It’s Adar, the joyous month, but some of that happiness is tempered as the turbulent situation in Ukraine worsens on a daily basis, leaving hundreds of thousands of Jews there vulnerable in more ways than one.
One of the four mitzvahs of Purim is giving donations to the poor (matanot l’evyonim). This year, the Jews of Ukraine fall into that category. In fact, say Jewish leaders there, it’s more than a mitzvah; it’s an emergency.
Chabad Rabbi Yisroel Silberstein of the Jewish Community of Chernigov, Ukraine, says “we’re living in a situation where there’s real fear in the streets—we don’t know what is going to be tomorrow. Things are very challenging right now.
“The head of the army is announcing that Ukraine now faces a full-scale invasion. Hundreds of thousands of troops are lined up at the border … tanks, planes, helicopters. There is a real fear here that in a matter of hours, they could be in our streets.”
Chernigov sits 70 kilometers from the border with Russia.
The rabbi stresses the current fiscal deprivation and lack of food, coupled with that fact that some communities are using their scarce resources to fund armed guards and to secure protection.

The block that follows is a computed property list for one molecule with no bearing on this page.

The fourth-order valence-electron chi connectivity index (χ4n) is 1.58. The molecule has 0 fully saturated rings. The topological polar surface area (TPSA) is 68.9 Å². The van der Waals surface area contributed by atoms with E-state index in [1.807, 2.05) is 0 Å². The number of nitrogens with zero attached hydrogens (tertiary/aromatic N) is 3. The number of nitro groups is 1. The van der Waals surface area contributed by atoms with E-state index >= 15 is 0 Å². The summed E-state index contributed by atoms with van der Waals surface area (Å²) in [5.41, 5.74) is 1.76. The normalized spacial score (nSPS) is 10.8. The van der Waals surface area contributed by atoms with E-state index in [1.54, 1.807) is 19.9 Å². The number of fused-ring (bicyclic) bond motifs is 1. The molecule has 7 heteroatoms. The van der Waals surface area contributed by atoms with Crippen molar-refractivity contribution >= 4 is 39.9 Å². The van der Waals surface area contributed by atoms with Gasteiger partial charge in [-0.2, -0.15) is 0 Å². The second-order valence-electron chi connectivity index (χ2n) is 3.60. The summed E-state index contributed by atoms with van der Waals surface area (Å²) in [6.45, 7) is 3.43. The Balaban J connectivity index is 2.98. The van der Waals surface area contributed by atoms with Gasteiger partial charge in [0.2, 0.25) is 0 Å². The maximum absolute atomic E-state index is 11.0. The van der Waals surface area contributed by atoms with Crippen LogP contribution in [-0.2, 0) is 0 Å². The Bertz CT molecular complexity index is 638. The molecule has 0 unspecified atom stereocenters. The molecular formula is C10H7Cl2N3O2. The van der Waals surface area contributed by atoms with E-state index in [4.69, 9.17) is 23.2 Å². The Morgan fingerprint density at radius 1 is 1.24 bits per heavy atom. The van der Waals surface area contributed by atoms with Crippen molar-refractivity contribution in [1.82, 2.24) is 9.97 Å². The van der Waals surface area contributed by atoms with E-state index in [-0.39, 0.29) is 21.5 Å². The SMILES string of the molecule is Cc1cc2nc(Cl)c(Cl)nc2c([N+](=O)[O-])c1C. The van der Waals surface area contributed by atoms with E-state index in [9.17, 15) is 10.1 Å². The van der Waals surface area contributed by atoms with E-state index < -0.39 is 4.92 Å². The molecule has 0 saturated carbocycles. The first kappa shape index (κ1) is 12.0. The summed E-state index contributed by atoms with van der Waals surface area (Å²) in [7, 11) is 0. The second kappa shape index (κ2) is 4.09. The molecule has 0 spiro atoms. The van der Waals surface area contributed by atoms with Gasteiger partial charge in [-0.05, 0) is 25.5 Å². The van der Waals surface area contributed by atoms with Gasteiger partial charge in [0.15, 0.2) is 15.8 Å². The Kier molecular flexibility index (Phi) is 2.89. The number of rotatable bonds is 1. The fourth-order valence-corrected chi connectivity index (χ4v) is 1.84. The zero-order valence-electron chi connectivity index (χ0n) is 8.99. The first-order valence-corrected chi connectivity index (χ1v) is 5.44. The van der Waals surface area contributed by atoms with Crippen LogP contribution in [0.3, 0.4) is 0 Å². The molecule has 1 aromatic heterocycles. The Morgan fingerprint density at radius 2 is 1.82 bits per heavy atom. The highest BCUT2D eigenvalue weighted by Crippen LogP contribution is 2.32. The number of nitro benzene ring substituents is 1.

“We’re giving people food packages; it’s not an easy time for the people,” says Silberstein. “And so, we’re asking everyone to remember their Jewish [brethren] on the other side of the world.”
This Purim, all Jews can help the network of Chabad centers struggling right now in Ukraine. More than 170 Chabad emissary couples serve the Ukrainian Jewish population—estimated at between 350,000 to 500,000—in 32 cities and surrounding communities around the embattled country.
Maimonides, also known as “The Rambam,” writes (Hilchos Megillah, 2:16) that one should increase the amount one gives towards matanot l’evyonim, rather than to increase in food gifts (mishloach manot) or the festive meal (seudat Purim), which along with hearing the Megillah comprise the four mitzvahs of the holiday. For there is no greater joy by G‑d, he writes, than to make the hearts of the poor and unfortunate happy.
As for holiday observances in Ukraine, Silberstein notes that Chabad centers are replanning events at the last minute at more secure locations. “Purim has been going on for 3,000 years,” says the rabbi, “and G‑d willing, it won’t stop now.”